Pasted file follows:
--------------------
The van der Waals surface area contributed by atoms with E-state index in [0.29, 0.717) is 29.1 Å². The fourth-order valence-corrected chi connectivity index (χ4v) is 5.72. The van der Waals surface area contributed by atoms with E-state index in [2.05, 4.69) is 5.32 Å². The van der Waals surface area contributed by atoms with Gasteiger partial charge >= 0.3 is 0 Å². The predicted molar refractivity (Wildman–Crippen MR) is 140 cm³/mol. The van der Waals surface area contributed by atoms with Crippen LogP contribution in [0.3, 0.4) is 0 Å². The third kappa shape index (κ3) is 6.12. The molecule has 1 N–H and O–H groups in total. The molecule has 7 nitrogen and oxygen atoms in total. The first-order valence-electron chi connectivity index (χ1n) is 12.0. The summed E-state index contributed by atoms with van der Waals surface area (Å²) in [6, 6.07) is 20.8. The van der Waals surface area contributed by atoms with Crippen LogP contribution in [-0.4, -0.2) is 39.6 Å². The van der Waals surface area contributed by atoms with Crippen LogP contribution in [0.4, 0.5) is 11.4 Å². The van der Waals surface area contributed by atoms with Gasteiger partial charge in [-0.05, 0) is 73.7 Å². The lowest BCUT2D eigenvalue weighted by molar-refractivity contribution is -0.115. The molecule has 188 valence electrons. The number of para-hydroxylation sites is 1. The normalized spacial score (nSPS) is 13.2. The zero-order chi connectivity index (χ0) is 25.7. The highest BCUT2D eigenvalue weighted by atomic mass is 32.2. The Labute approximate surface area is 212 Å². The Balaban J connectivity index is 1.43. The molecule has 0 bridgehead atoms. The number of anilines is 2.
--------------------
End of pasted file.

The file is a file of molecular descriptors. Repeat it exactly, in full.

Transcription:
The van der Waals surface area contributed by atoms with E-state index in [0.29, 0.717) is 29.1 Å². The fourth-order valence-corrected chi connectivity index (χ4v) is 5.72. The van der Waals surface area contributed by atoms with E-state index in [2.05, 4.69) is 5.32 Å². The van der Waals surface area contributed by atoms with Gasteiger partial charge >= 0.3 is 0 Å². The predicted molar refractivity (Wildman–Crippen MR) is 140 cm³/mol. The van der Waals surface area contributed by atoms with Crippen LogP contribution in [0.3, 0.4) is 0 Å². The third kappa shape index (κ3) is 6.12. The molecule has 1 N–H and O–H groups in total. The molecule has 7 nitrogen and oxygen atoms in total. The first-order valence-electron chi connectivity index (χ1n) is 12.0. The summed E-state index contributed by atoms with van der Waals surface area (Å²) in [6, 6.07) is 20.8. The van der Waals surface area contributed by atoms with Crippen LogP contribution in [-0.4, -0.2) is 39.6 Å². The van der Waals surface area contributed by atoms with Crippen LogP contribution in [0.4, 0.5) is 11.4 Å². The van der Waals surface area contributed by atoms with Gasteiger partial charge in [-0.05, 0) is 73.7 Å². The lowest BCUT2D eigenvalue weighted by molar-refractivity contribution is -0.115. The molecule has 188 valence electrons. The number of para-hydroxylation sites is 1. The normalized spacial score (nSPS) is 13.2. The zero-order chi connectivity index (χ0) is 25.7. The highest BCUT2D eigenvalue weighted by atomic mass is 32.2. The Labute approximate surface area is 212 Å². The Balaban J connectivity index is 1.43. The molecule has 0 bridgehead atoms. The number of anilines is 2.